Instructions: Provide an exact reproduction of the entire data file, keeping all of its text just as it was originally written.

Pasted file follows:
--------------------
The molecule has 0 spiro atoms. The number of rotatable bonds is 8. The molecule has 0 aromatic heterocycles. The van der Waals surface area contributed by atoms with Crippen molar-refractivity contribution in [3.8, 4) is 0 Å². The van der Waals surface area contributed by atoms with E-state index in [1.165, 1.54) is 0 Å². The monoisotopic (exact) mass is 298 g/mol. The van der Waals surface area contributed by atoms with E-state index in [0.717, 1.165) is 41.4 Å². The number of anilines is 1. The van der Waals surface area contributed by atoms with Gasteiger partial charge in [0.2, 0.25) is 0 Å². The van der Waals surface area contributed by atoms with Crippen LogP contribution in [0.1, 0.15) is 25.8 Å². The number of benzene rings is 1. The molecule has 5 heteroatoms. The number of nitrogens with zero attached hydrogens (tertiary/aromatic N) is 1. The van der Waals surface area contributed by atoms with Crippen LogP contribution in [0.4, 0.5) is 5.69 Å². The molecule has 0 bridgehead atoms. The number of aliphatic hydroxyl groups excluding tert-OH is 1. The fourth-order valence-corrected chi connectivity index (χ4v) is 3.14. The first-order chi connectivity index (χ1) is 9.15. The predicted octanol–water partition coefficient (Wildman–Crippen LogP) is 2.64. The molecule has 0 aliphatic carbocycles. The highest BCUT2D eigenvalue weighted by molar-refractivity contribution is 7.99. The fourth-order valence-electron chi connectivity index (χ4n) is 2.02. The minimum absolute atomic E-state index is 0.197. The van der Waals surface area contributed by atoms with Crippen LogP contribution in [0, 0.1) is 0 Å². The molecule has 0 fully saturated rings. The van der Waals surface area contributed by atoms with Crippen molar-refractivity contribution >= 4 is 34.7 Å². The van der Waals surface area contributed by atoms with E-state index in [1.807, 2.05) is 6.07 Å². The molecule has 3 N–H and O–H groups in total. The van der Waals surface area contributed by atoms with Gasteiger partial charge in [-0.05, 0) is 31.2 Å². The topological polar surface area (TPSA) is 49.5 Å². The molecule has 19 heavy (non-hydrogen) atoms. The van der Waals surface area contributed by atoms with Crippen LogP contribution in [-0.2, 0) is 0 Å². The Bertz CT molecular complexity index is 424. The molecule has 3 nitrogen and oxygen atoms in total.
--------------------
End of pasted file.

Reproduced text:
The molecule has 0 spiro atoms. The number of rotatable bonds is 8. The molecule has 0 aromatic heterocycles. The van der Waals surface area contributed by atoms with Crippen molar-refractivity contribution in [3.8, 4) is 0 Å². The van der Waals surface area contributed by atoms with E-state index in [1.165, 1.54) is 0 Å². The monoisotopic (exact) mass is 298 g/mol. The van der Waals surface area contributed by atoms with E-state index in [0.717, 1.165) is 41.4 Å². The number of anilines is 1. The van der Waals surface area contributed by atoms with Gasteiger partial charge in [0.2, 0.25) is 0 Å². The van der Waals surface area contributed by atoms with Crippen LogP contribution in [0.1, 0.15) is 25.8 Å². The number of benzene rings is 1. The molecule has 5 heteroatoms. The number of nitrogens with zero attached hydrogens (tertiary/aromatic N) is 1. The van der Waals surface area contributed by atoms with Crippen LogP contribution in [0.4, 0.5) is 5.69 Å². The molecule has 0 bridgehead atoms. The number of aliphatic hydroxyl groups excluding tert-OH is 1. The fourth-order valence-corrected chi connectivity index (χ4v) is 3.14. The first-order chi connectivity index (χ1) is 9.15. The predicted octanol–water partition coefficient (Wildman–Crippen LogP) is 2.64. The molecule has 0 aliphatic carbocycles. The highest BCUT2D eigenvalue weighted by molar-refractivity contribution is 7.99. The fourth-order valence-electron chi connectivity index (χ4n) is 2.02. The minimum absolute atomic E-state index is 0.197. The van der Waals surface area contributed by atoms with Crippen LogP contribution in [0, 0.1) is 0 Å². The molecule has 0 fully saturated rings. The van der Waals surface area contributed by atoms with Crippen molar-refractivity contribution >= 4 is 34.7 Å². The van der Waals surface area contributed by atoms with E-state index in [1.807, 2.05) is 6.07 Å². The molecule has 3 N–H and O–H groups in total. The van der Waals surface area contributed by atoms with Gasteiger partial charge in [-0.05, 0) is 31.2 Å². The topological polar surface area (TPSA) is 49.5 Å². The molecule has 19 heavy (non-hydrogen) atoms. The van der Waals surface area contributed by atoms with Crippen LogP contribution in [-0.2, 0) is 0 Å². The Bertz CT molecular complexity index is 424. The molecule has 3 nitrogen and oxygen atoms in total.